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is a simple pleasure. After having listened to labelmate Doug Lawrence’s Streetwise, I was half expecting a little funky tome replete with organ, guitar and tenor—all that would go well with a title like Home Cooking. Instead, the home cooking here is that kind of food that is warm and familiar—comfortable. I was also expecting Jay Klum to be a man and was pleasantly surprised to learn otherwise. Ms. Klum has a potent yet pretty voice that can wrap around music as different as the opening "I Wish You Love" and "Lullaby of Birdland." Her piano playing is utilitarian, durable and attractive, not unlike that of Tadd Dameron. Husband and bassist Ted Klum provides a solid foundation for Ms. Klum to hover over as she spins ballad after ballad. "Alone Together," "Softly, As In A Morning Sunrise," "Spring is Here," and "I’ll Remember April" show up for her approval and direction. "You Don’t Know What Love Is" appears as two lengthy takes, fully explored and presented by the band. Home Cooking is an exciting label debut for the very talented Jay Klum. More, please!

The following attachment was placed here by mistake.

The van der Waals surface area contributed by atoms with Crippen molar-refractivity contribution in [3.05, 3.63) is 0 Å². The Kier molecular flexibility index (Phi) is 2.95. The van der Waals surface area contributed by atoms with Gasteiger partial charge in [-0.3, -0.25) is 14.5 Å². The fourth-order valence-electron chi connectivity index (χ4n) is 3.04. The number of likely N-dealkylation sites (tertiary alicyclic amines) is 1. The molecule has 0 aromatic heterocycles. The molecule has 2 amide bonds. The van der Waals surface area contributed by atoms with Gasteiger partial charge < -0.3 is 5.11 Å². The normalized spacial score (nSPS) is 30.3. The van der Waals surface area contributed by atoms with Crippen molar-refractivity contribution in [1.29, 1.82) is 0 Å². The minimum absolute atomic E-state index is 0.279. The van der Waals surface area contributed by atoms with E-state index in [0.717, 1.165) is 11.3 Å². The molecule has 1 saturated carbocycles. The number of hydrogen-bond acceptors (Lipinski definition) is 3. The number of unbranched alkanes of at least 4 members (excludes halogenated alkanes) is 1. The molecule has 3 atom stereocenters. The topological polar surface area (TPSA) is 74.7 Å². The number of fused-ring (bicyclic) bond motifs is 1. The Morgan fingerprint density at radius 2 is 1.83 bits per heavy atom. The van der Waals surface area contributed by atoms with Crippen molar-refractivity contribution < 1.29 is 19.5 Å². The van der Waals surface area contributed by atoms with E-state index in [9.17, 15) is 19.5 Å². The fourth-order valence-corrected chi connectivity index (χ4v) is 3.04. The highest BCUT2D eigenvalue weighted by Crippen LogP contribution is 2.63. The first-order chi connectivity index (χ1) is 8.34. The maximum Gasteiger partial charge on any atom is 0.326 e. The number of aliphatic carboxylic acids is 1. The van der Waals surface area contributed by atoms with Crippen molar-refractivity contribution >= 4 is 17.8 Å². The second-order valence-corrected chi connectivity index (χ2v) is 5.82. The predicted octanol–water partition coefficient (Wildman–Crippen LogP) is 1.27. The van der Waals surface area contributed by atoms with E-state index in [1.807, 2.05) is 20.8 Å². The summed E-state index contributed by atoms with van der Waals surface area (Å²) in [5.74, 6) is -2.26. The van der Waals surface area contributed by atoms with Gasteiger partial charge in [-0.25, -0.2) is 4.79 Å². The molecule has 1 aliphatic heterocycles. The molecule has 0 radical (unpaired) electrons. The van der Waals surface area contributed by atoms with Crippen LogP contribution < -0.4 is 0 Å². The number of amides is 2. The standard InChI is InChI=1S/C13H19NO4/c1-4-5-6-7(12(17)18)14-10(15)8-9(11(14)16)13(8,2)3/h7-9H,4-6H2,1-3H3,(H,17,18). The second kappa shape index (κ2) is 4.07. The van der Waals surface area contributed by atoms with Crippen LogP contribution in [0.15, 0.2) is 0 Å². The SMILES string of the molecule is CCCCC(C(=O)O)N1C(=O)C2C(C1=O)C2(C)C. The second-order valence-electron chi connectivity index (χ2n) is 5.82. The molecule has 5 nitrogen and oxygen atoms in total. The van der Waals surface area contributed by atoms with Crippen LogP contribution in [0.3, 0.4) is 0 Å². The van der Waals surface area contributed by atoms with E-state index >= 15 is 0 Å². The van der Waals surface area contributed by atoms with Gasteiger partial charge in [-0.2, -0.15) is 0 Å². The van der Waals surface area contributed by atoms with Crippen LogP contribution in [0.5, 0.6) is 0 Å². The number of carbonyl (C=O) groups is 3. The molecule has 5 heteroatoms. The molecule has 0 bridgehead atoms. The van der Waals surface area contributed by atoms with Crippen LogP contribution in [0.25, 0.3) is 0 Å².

I love jazz because anything is possible; it has few rules and the best jazz breaks those ones. I prefer free improv because it doesn't really have any rules at all.
I was first exposed to jazz in my teens (in the late sixties).
The first jazz record I bought was Filles de Kilimanjaro by Miles Davis, shortly followed by Extrapolation by John McLaughlin.
My advice to new listeners is to listen as widely as possible and not to make snap judgments--stick with it.